Tony Blair has reached the age where it is appropriate for his name to appear - apparently without his permission - in an advertisement for Sanatogen.
It might have been worse. As he told a lunch gathering of editors and newspaper proprietors, he has not yet followed the football legend Pele and started promoting the benefits of Viagra.
Like it or not - and he confessed to Saga magazine he was dreading his 50th birthday - Mr Blair seems to have been dragged into a moment of introspection.
Polls suggest the Labour leader is more popular than his party
Where prime ministers are concerned, these arbitrary dates in the calendar tend to take on artificial importance.
So, has Tony Blair yet drafted a hugely impressive entry of great distinction in the history books?
The answer is probably no, or at least not nearly as impressive as he would wish.
True, two consecutive landslides (the pollsters seem confident of a third) have broken new ground for a Labour leader.
He is also, the youngest prime minister in a couple of centuries.
But achievement between elections is what truly matters, and these are still mostly works in progress.
Man of conviction
Memories of the Iraq war are still very fresh.
That surely counts as a work in progress, and, on Mr Blair's own admission, will continue to be one until progress is made bringing democracy to that country and some kind of peace and stability is brought to the Israel-Palestinian dispute.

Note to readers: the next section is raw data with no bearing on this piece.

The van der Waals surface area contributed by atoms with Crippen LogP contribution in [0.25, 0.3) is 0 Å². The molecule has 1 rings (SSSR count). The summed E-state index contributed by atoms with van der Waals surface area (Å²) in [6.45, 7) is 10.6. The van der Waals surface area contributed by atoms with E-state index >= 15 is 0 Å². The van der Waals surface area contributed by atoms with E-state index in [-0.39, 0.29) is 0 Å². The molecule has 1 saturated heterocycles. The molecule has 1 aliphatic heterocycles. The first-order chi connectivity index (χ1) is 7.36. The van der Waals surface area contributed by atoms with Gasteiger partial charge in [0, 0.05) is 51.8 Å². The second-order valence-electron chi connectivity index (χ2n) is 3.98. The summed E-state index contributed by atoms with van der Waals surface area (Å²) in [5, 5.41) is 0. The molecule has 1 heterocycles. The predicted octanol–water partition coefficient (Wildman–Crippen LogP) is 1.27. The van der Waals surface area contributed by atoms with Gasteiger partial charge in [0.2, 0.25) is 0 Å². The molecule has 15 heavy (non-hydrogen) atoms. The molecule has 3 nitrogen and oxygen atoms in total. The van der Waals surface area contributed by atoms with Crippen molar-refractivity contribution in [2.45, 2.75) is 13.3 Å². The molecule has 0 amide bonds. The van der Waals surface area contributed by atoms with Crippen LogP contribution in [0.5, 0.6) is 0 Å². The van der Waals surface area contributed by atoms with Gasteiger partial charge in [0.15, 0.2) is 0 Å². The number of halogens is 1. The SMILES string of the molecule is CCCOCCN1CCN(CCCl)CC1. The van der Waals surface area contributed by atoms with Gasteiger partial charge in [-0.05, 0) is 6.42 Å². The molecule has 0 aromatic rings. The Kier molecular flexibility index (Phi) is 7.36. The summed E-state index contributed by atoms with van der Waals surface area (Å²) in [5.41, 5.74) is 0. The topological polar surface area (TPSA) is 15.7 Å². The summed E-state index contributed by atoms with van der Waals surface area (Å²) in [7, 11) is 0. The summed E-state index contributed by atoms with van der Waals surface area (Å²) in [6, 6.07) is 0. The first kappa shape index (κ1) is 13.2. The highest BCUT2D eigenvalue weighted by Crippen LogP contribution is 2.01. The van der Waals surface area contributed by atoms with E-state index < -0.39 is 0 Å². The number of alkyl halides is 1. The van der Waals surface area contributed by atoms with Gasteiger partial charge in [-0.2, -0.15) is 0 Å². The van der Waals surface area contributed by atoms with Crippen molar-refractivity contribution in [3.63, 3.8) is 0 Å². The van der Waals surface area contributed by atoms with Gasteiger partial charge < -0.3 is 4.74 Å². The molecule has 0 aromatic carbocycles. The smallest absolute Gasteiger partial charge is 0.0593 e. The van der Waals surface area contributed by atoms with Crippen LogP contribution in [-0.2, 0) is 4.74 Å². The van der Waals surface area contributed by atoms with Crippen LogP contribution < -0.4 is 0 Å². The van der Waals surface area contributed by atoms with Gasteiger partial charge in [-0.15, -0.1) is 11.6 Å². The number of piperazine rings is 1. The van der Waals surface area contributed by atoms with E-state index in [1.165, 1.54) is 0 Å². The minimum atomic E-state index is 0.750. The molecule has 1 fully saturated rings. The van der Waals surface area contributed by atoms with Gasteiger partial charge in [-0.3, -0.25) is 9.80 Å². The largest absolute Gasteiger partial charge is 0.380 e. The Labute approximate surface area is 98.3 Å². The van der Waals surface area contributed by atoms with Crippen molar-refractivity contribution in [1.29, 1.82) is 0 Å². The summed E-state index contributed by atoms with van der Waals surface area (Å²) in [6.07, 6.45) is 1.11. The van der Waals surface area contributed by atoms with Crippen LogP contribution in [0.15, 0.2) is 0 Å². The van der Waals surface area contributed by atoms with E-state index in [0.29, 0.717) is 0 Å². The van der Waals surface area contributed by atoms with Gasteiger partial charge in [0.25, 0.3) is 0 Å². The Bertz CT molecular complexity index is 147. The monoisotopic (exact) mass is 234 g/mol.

As things stand, Mr Blair has earned new respect as a man of conviction; no longer obsessed by focus groups and opinion polls.
Two landslide elections broke new ground for Labour
And he has shown he is prepared to take on his party in the hope of winning an argument with the public.
That helps to explain his approach to the introduction of foundation hospitals, NHS reform and the overhaul of public services which will in the end define his political legacy.
The latest batch of opinion polls suggest Mr Blair may have regained his status as a leader more popular than the party he leads.
While that continues to be true, his will be a strong position.
Many Labour MPs, who value their ideological roots value their seats in Parliament still more.
They will follow, however reluctantly, where Mr Blair leads.
We should not overlook some dramatic developments.
The constitutional reforms; the Scottish Parliament and Welsh Assembly, incorporating the Convention on Human Rights into British law; clichés about "historic" change are, for once, appropriate.
Then, there is the small matter of establishing a reputation for economic competence for a party conventionally considered economically feckless.
Labour and perceptions of Labour have been transformed.
But reforming public services still stands as the ultimate test of the Blair premiership.
And while reforming the services will be one thing (and a very difficult thing) producing visible and undeniable improvements will be something else.
Both challenges remain to be overcome.
The key entry in the history books has not yet been written.